I’ve also noted the growing trend for people to use the hospital ER as the first line of treatment for dental emergencies. These patients are paying 10 times as much and not getting the treatment that they would get from a preventive visit to the dentist.

Wednesday, April 4, 2012

Diabetes and Your Oral Health

By Dr. Doyle Williams, Chief Dental Officer

In recognition of its annual  Alert Day – March 27— the American Diabetes Association is encouraging everyone to take the Diabetes Risk Test to find out if they might develop type 2 diabetes.

If you can, take a few minutes to do this. There is a strong link between diabetes and gum disease.

In the United States, nearly 26 million children and adults suffer from diabetes, and a quarter of them – 7 million – don’t even know they have it.

Researchers have found that gum disease is especially prevalent in diabetics. In fact, people with diabetes are at increased risk for oral health problems, such as gingivitis (an early stage of gum disease) and periodontitis (serious gum disease). Diabetics are typically more vulnerable to bacterial infection and have a diminished ability to fight infection and inflammation once they invade the gums.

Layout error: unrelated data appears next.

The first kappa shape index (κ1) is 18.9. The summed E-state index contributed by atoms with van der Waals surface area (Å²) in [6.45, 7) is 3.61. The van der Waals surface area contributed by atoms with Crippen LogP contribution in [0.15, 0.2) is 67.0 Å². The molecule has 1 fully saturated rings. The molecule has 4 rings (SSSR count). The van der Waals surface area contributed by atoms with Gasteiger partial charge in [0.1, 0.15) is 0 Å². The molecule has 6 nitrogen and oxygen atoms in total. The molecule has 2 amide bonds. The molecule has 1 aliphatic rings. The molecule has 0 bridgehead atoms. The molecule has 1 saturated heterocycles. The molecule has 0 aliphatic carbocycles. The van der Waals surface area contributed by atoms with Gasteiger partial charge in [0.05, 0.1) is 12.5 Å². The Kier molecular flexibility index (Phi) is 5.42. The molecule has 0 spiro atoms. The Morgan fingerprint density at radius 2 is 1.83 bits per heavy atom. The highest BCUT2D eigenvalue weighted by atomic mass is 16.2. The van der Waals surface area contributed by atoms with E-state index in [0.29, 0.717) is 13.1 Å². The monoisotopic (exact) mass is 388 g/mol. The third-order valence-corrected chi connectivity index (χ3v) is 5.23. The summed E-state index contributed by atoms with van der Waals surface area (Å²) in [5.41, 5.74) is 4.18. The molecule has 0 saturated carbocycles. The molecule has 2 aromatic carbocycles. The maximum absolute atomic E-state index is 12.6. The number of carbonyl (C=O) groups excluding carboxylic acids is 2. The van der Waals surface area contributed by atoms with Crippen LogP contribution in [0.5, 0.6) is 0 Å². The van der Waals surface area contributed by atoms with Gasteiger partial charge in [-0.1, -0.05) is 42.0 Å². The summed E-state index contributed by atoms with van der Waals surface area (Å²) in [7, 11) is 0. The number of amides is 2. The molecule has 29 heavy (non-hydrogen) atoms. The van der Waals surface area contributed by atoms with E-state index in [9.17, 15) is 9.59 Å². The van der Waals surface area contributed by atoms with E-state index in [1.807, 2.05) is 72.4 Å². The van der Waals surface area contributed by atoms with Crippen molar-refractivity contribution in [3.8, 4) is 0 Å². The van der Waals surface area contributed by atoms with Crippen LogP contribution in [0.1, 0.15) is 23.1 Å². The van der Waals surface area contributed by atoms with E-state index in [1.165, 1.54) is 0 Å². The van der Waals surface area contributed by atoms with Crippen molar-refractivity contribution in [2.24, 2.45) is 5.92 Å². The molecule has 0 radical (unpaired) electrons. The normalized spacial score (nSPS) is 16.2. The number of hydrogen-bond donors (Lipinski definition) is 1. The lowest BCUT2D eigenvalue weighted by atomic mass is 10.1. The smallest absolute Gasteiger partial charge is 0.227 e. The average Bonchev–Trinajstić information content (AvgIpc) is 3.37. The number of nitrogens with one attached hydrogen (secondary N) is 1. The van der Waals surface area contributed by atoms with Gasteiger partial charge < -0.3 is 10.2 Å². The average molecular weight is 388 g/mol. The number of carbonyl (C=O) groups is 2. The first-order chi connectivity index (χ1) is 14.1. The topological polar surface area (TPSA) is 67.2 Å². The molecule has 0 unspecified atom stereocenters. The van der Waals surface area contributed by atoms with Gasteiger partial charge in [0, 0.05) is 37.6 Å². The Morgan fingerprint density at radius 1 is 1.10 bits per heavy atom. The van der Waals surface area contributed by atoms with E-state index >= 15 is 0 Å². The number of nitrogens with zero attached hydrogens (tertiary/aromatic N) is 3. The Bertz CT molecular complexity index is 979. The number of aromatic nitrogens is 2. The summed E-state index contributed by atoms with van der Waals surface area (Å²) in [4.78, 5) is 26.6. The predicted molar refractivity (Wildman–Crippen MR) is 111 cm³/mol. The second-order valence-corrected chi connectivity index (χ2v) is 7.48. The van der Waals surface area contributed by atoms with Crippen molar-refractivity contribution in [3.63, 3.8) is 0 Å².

Gum disease can make blood sugar levels fluctuate, making it more difficult to control the disease. Diabetics are also more susceptible to other complications like bacterial infections, dry mouth and fungal infections.

These complications underscore the importance of maintaining good oral health and keeping your dentist up to date on your general health. If you have diabetes, be sure to control your blood glucose levels, and let your dentist and hygienist know of your condition so they can be ready to meet your needs.

Postpone any non-emergency dental procedures until your blood sugar levels are under control. For more information, visit